“You came from the Weapons Clan ship?” I said. “The one at the outer edge of the Charon system?”
“Yes,” said Captain Thomas.
“How long did it take you to get to us from there?”
“About three weeks.”
“Weeks. We don’t use that term. My records indicate it’s from Old Earth. It took us a year to cross the same distance. Our drive is primitive compared with yours.”
“If it is,” said Thomas, “nothing else about Olympia is primitive. Your ship is a marvel.”
I didn’t answer. Medusa’s tentacles coiled and uncoiled languidly. We watched Captain Thomas’s autonomic system wreak havoc with her pupils.
Yet her voice remained steady when she said, “Merlin is locked down according to your security specifications. As we discussed when you gave us clearance to dock, my crew numbers six people, including Representative Lee and myself.”
I focused on Lee. His pupils, heartbeat, and respiration betrayed no nervousness. I wondered what made him so confident. Was it experience? Or did he have some advantage we weren’t guessing?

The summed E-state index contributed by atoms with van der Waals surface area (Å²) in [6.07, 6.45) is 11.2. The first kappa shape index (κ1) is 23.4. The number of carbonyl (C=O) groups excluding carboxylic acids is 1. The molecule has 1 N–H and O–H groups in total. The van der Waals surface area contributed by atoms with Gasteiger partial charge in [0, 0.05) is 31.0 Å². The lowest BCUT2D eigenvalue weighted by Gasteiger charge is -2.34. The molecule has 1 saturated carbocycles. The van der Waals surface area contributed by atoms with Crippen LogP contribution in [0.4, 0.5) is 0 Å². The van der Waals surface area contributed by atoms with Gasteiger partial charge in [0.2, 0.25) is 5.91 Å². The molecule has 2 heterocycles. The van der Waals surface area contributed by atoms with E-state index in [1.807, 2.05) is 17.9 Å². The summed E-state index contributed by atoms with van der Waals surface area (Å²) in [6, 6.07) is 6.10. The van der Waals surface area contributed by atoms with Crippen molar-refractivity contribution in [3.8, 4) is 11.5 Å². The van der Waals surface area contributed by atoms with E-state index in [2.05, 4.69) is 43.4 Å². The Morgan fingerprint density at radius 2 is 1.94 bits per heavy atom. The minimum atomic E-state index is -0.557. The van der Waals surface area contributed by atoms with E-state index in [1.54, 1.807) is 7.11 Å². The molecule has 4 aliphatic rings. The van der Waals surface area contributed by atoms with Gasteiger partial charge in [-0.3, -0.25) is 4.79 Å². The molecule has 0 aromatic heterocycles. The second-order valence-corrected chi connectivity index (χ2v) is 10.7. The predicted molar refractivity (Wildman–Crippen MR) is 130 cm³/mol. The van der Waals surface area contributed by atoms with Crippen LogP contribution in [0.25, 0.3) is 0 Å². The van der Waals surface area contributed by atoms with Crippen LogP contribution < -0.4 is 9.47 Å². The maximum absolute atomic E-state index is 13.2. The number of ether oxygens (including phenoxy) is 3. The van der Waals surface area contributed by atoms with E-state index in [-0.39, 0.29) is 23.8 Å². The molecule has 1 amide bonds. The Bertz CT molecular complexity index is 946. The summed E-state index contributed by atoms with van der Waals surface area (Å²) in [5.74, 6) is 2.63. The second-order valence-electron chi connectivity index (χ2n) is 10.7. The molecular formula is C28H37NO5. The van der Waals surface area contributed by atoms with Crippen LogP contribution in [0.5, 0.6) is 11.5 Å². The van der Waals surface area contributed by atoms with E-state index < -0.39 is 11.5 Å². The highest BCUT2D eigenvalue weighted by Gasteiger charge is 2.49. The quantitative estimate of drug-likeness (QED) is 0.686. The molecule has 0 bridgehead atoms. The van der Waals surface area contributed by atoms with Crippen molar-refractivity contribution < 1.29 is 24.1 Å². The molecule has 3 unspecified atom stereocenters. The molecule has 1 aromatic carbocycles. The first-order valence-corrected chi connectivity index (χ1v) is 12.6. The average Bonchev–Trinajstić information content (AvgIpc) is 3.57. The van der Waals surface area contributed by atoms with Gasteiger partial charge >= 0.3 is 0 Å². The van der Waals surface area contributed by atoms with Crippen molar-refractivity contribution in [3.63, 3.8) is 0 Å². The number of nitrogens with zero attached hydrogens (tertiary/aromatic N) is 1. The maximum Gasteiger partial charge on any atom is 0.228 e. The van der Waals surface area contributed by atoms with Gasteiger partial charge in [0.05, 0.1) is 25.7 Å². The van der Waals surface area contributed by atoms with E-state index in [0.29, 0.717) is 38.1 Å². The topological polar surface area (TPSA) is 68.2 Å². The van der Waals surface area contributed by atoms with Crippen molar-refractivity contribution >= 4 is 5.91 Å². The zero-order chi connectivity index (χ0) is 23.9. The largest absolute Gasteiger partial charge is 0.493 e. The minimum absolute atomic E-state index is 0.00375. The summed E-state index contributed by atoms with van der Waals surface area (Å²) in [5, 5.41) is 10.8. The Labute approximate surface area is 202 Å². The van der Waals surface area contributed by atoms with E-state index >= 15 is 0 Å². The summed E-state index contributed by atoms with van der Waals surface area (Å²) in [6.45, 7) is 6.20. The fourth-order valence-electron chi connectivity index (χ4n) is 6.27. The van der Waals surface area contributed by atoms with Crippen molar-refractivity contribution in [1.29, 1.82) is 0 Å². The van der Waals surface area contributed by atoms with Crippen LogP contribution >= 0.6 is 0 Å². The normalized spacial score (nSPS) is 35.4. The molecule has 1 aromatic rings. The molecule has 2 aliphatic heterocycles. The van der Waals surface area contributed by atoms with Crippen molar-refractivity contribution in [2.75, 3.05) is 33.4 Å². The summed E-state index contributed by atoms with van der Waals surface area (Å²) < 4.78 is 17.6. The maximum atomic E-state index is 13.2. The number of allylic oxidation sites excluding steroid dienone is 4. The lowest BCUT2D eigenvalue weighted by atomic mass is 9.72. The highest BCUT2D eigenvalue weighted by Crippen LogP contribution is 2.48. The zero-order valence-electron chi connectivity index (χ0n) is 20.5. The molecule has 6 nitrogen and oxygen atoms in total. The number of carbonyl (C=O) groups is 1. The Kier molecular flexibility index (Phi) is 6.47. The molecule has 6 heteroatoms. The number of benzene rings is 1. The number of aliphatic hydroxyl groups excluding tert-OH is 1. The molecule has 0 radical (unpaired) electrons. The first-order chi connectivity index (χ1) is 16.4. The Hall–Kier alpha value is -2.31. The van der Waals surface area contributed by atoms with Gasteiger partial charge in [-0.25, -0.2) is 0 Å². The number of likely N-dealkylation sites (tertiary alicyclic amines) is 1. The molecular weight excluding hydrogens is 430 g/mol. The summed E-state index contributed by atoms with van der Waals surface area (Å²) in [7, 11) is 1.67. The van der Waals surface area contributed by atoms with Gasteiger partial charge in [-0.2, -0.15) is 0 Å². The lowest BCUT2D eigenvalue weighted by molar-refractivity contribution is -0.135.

Medusa’s lips curved in a faint but perceptible smile, and we heard Captain Thomas’s heart stutter.
“I will introduce you to the Security Council,” I said. “You may relay your message to them. Do not attempt to share it with me as we make our way to the House of Clans. Please follow me.”
Medusa and I pivoted and walked to the outer door. Thomas and Lee followed in our wake.
When our backs were turned, we heard Captain Thomas taking another deep breath. I suspected she would need to do so again.
Because she was about to see more tentacles.
Copyright © 2019 by Emily Devenport